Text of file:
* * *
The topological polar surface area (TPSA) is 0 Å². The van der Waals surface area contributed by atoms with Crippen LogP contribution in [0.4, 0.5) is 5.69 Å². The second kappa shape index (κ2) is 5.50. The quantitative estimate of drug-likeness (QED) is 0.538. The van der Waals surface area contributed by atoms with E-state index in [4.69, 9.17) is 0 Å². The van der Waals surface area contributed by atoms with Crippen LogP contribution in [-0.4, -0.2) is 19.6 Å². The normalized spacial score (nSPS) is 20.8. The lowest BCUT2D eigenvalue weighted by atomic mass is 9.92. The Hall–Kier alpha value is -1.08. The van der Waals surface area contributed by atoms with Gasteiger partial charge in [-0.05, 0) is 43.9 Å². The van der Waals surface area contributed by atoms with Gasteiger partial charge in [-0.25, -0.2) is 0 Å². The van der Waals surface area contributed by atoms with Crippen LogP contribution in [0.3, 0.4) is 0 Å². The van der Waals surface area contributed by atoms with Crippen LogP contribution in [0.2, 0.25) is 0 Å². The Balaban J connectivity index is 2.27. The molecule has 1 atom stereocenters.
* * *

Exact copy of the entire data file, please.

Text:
The topological polar surface area (TPSA) is 0 Å². The van der Waals surface area contributed by atoms with Crippen LogP contribution in [0.4, 0.5) is 5.69 Å². The second kappa shape index (κ2) is 5.50. The quantitative estimate of drug-likeness (QED) is 0.538. The van der Waals surface area contributed by atoms with E-state index in [4.69, 9.17) is 0 Å². The van der Waals surface area contributed by atoms with Crippen LogP contribution in [-0.4, -0.2) is 19.6 Å². The normalized spacial score (nSPS) is 20.8. The lowest BCUT2D eigenvalue weighted by atomic mass is 9.92. The Hall–Kier alpha value is -1.08. The van der Waals surface area contributed by atoms with Gasteiger partial charge in [-0.05, 0) is 43.9 Å². The van der Waals surface area contributed by atoms with Gasteiger partial charge in [-0.25, -0.2) is 0 Å². The van der Waals surface area contributed by atoms with Crippen LogP contribution in [0.3, 0.4) is 0 Å². The van der Waals surface area contributed by atoms with Crippen LogP contribution in [0.2, 0.25) is 0 Å². The Balaban J connectivity index is 2.27. The molecule has 1 atom stereocenters.